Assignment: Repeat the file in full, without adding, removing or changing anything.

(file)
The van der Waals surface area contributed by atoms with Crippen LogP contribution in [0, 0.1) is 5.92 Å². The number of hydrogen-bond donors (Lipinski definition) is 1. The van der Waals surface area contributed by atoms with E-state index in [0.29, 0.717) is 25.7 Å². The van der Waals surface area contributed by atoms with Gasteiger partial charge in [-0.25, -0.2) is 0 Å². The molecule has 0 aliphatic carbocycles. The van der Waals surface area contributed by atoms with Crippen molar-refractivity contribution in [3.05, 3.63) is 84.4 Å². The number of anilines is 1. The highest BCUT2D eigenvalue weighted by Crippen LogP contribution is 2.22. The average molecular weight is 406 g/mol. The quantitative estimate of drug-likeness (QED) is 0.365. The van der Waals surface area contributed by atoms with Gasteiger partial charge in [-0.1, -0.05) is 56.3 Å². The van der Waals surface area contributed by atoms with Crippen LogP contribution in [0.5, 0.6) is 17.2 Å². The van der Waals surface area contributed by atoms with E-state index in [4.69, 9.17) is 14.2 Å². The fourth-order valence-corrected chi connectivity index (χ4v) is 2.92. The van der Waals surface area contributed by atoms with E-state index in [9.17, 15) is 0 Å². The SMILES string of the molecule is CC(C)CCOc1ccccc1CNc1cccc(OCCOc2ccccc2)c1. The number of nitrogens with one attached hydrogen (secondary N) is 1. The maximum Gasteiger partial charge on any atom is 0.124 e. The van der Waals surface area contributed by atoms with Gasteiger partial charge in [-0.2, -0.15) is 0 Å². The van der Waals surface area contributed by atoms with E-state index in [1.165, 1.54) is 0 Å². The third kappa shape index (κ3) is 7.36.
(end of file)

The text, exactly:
The van der Waals surface area contributed by atoms with Crippen LogP contribution in [0, 0.1) is 5.92 Å². The number of hydrogen-bond donors (Lipinski definition) is 1. The van der Waals surface area contributed by atoms with E-state index in [0.29, 0.717) is 25.7 Å². The van der Waals surface area contributed by atoms with Gasteiger partial charge in [-0.25, -0.2) is 0 Å². The molecule has 0 aliphatic carbocycles. The van der Waals surface area contributed by atoms with Crippen molar-refractivity contribution in [3.05, 3.63) is 84.4 Å². The number of anilines is 1. The highest BCUT2D eigenvalue weighted by Crippen LogP contribution is 2.22. The average molecular weight is 406 g/mol. The quantitative estimate of drug-likeness (QED) is 0.365. The van der Waals surface area contributed by atoms with Gasteiger partial charge in [-0.1, -0.05) is 56.3 Å². The van der Waals surface area contributed by atoms with Crippen LogP contribution in [0.5, 0.6) is 17.2 Å². The van der Waals surface area contributed by atoms with E-state index in [4.69, 9.17) is 14.2 Å². The fourth-order valence-corrected chi connectivity index (χ4v) is 2.92. The van der Waals surface area contributed by atoms with E-state index in [9.17, 15) is 0 Å². The SMILES string of the molecule is CC(C)CCOc1ccccc1CNc1cccc(OCCOc2ccccc2)c1. The number of nitrogens with one attached hydrogen (secondary N) is 1. The maximum Gasteiger partial charge on any atom is 0.124 e. The van der Waals surface area contributed by atoms with Gasteiger partial charge in [-0.2, -0.15) is 0 Å². The van der Waals surface area contributed by atoms with E-state index in [1.165, 1.54) is 0 Å². The third kappa shape index (κ3) is 7.36.